7. I think when reading about the gender roles and stereo types as these it is easy to hear in the news and speakers on how women and girls are mistreated and demeaned but what is at most times forgotten is how boys are supposed to be the strong ones and take the most but in reality, they have similar mindsets as children as those of girls and have to live up to expectations just as much as girls which can also begin to take a toll on their mental health at an early age.

  8. The connection that you made between the content in the Kirsten stories and the social views of boys and girls is very interesting and something that I did not catch the first time. I totally agree that society views girls as vulnerable while boys are portrayed as strong and independent, which an unfortunate and untrue perception. Gender roles are very prevalent in our society today and you did a great job of showing that through evidence from the Kirsten stories.

  9. I totally agree that gender roles have evolved over time. Keeping these restrictions placed on genders causes an even bigger issue. Gender stereotypes are destructive for all genders involved and I really liked how you supported this with your media connection. This story helps to prove why the roles that were present in the Kirsten books can be destructive to both genders. I totally agree with your post and I think you supported it well.

  10. I agreeable with your viewpoint because according to society, girls are usually seen as “damsels in distress” and boys are suppose to live by the phrase,”boys don’t cry”. The boys are meant to be big and strong to be able to grow up and be a leader in a household while girls are suppose be protected by the boys, and sort of be behind the scene and listen. This can be seen in Janet Shaw’s, “The Journey Begins: A Kaya Classic”, when Two Hawks refuses to follow Kaya and refuses to do work meant for women. He feels as if he should be the leader and Kaya must listen and follow him even though Kaya knew the way home better than he did. He also didn’t want to do women’s work because he was forced to do it for so long. In the end, they realize they must treat each other like equals and work together in order to find their way back home.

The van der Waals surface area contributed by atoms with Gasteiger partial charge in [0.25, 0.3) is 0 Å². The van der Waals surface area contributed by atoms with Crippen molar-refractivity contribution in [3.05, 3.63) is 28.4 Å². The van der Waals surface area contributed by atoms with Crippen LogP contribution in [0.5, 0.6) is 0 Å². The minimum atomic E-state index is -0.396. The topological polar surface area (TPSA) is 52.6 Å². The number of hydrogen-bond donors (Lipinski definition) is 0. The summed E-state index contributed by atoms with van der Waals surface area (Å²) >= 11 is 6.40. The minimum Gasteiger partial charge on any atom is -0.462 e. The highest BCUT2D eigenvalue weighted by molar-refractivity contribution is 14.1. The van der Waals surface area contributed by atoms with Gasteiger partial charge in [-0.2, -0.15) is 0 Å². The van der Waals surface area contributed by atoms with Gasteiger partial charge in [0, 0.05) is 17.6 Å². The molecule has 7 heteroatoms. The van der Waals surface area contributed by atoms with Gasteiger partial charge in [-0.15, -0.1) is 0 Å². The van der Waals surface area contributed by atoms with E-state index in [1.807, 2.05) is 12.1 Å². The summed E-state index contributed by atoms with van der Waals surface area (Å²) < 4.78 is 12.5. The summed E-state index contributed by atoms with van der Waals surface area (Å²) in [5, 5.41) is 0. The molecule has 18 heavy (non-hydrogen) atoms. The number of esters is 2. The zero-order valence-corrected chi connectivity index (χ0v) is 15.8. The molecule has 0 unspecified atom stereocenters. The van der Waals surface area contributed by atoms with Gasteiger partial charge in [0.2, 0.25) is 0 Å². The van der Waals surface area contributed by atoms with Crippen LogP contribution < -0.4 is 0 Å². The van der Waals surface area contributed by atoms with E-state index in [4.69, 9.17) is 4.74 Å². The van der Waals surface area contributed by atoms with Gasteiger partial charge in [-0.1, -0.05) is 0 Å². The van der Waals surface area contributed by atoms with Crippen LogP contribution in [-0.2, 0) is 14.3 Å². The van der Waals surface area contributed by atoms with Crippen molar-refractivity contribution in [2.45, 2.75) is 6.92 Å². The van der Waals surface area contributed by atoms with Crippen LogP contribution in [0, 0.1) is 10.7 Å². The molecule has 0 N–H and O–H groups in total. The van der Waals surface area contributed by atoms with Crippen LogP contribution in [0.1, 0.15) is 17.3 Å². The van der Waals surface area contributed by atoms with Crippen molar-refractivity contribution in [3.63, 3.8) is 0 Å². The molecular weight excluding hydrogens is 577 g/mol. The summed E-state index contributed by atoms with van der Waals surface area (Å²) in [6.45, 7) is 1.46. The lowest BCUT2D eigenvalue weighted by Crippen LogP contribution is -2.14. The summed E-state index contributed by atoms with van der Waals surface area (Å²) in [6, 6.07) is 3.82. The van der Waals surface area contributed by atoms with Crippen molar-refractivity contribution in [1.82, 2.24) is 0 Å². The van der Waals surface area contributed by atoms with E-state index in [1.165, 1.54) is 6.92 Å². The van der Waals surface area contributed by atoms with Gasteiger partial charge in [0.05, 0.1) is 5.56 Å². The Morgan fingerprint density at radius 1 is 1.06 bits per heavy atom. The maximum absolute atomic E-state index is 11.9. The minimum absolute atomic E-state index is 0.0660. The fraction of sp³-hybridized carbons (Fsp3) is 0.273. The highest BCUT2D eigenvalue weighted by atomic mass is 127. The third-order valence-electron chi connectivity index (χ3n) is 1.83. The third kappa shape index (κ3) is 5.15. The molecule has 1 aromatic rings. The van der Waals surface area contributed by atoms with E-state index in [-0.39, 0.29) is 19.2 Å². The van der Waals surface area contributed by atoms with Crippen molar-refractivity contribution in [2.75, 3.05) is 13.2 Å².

11. I fully agree with your view on gender throughout your blog post. I think gender stereotypes are still relevant in society today. The example you give in the Kristin reading about boys being “big and strong” was interesting since that kind of thinking still exists today in regards to the wage gap and jobs women can and cannot do. In my blog post, I wrote about the new Microsoft commercial that features the first female NFL coach to coach in the Superbowl, this commercial was interesting in my perspective as it defied the usual stereotypes that society usually associated between women and men, creating a new sense of what society should look like.

  12. I think that gender norms have significantly affected our day to day lives. As being female, and having lots of guy friends, I often am teased about certain things that I “can” or “can’t” do. I feel like things have been changing. Aas Tanyaraemsh mentioned public posts like the Microsoft commercial are helping close the gap of having gender norms.

  13. I agree with your point, and it reminded me of a post I saw on Instagram the other day about how a woman was discussing equal rights with a man and he said, “If women are equal, does that mean I can hit you without getting in trouble?” It really showed how physical strength has always been one way our society draws a clean line between men and women, and the passage you talked about in “Kirsten Learns a Lesson” is a great example of that.

  14. I think you made some interesting points regarding the dynamic being laid out in Kirsten’s school environment. I especially appreciated your analysis of how the “small boys” were asked to go after the girls. This does point to a certain implicit bias in the way girls are seen as vulnerable and meek. The article you cited is intriguing in explaining how these socially constructed needs of boys and girls can negatively impact adult life. What do you think are some ways we could actively work to eliminate some of these negative effects? I believe starting from the beginning (formal schooling) by educating teachers on how their actions and speech affect girls and boys differently would be a great place to start.